Having had its advances rejected outright by Unilever, Kraft Heinz will no doubt be looking around for another, more willing suitor.
Perhaps this time it might cast its eye closer to home, where a mega-merger between two American companies won't attract the same level of political opposition it did with Anglo/Dutch Unilever.
The US foods giant, home to Heinz ketchup, Philadelphia cream cheese and Kraft macaroni & cheese, is backed by private equity firm 3G and by billionaire investor Warren Buffett.
3G's investment strategy is to acquire companies and then aggressively cut costs by, for instance, firing staff and shuttering factories. This boosts margins, which, in turn, improves profits. The private equity group has had big success at Kraft Heinz, where it last year managed to increase operating margins from 17 per cent to 23 per cent - huge by any standard. Rival General Mills' margins, for instance, hover around 15 per cent, while Kellog's come it at around 12 per cent to 14 per cent.
The challenge of the model, however, is that it it tends to kill the sales growth and acquisitions are needed to sustain the strategy.
Accordingly, 3G is looking for companies which not only diversify Kraft Heinz's product range and geographical reach, but, perhaps more importantly, where product categories actually overlap. That's because these sorts of overlaps afford huge scope to rationalise operations in the way the 3G likes to by, for instance, moving soup production to one factory, rather than three.
There's been a huge amount of consolidation in the food industry over the past four years, thanks in no small part to 3G's involvement in the sector through Kraft Heinz. Not only has the company raised the bar in terms of profitability, with some of the highest margins in the industry, but its peers, aware of the need to defend themselves against takeover, have sought to expand their own operations.
So where might Kraft Heinz now be casting its net? Here are some likely candidates.
Market cap: US$62.5b
Big in: chocolate and confectionery
Brands: Cadbury's, Marabou, Oreo cookies, Trident chewing gum
There has been speculation for quite some time that Kraft Heinz might re-acquire its old pal Mondelez, a business Kraft spun out back in 2012 after acquiring Cadbury but before being snapped up by Heinz. It would, among other benefits, give Kraft Heinz full control of the Philadelphia cream cheese brand, which Mondelez controls outside of North America.
Their portfolios would be complementary, but perhaps a little too much so: it might not afford the type of cost saving opportunities 3G is looking for. The flipside is that Mondelez is far less reliant on North America than Kraft Heinz, with 22 per cent of sales generated on the continent compared with 72 per cent for Kraft Heinz.
Market cap: US$25.1b
Big in: cereals and snacks
Brands: Pringles, Special K, Rice Krispies and All Bran
Buying Kellog's would give Kraft Heinz more exposure to categories such as breakfast cereals and snacks. Geographically, Kellog's has a bigger footprint outside of the US. "There is quite a significant argument for Kellog's" says Raphael Moreau, an analyst at Euromonitor. Kellog's generates 62.1 per cent of its annual sales in North America.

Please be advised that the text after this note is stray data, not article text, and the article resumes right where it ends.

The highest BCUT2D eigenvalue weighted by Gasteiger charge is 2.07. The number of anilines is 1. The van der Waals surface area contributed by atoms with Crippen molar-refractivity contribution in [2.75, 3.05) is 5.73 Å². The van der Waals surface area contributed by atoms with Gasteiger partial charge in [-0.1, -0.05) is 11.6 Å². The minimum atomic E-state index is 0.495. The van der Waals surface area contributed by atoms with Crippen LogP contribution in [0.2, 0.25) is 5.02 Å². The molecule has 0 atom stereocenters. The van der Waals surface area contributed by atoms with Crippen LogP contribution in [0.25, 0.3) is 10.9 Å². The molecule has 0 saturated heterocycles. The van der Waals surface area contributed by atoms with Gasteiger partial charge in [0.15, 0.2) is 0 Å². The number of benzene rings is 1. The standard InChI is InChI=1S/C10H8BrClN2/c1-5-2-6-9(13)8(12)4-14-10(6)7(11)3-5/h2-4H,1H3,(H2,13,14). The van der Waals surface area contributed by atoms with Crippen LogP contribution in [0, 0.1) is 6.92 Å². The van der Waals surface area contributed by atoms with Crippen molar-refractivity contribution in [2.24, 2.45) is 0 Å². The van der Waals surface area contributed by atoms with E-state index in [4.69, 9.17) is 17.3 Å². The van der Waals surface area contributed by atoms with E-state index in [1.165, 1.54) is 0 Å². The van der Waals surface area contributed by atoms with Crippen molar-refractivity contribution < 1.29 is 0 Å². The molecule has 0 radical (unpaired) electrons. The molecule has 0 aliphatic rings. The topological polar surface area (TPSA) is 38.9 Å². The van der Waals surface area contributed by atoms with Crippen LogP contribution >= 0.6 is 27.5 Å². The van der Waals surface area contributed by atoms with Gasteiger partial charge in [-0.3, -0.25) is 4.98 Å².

Market cap: US$17.7b
Big in: soups, cookies, crackers, salsa, baby foods, sauces, snacks
Brands: Campbell's soup, Pepperidge Farm, V8
North America is Campbell Soup's heartland, where it makes 80.7 per cent of its total sales. The rationale behind acquiring this company would be to move into newer product categories, such as biscuits, but also to reap the potential cost savings opportunities between Campbell's and Kraft Heinz, of which there would be many.
Market cap: US$33.46b
Big in: Cereals, ready-meals, flour, bagged vegetables, baking, snacks
Brands: Cheerios, Jus-Rol pastry, Cocoa Puffs, Cascadian Farm, Green Giant
The second-biggest potential target in the group, General Mills would give Kraft Heinz entry into the yoghurt market, with the global rights to Yoplait and a much greater presence in Europe. GM and Kraft Heinz both make nearly 72 per cent of their sales in North America, but GM is much bigger in organic and healthy foods, a fast-growing sub-sector.
Unilever's food brands
After being burned so badly the first time around, Kraft Heinz will not go back to the table to try to secure another offer for Unilever. One option, however, could be that it might offer to buy some of Unilever's food brands, such as Hellmann's mayonnaise or PG tips tea or its spreads business.
"The investment community would generally like Unilever to sell spreads because they think it's diluting growth rates," one analyst said.
"However, the Unilever counter-argument is that spreads generate a lot of cashflow. Unilever's spread business is six times the size of the next big global player in spreads so it's difficult to find someone in the industry with the firepower to buy it."
Moreover, the rationale behind Kraft Heinz's approach to Unilever has been questioned by many in the City, who can't understand why the US foods giant would want to step into the world of personal and home care, which is arguably Unilever's biggest strength.
"There wasn't an awful lot of overlap where they would have been able to take out costs," says one analyst.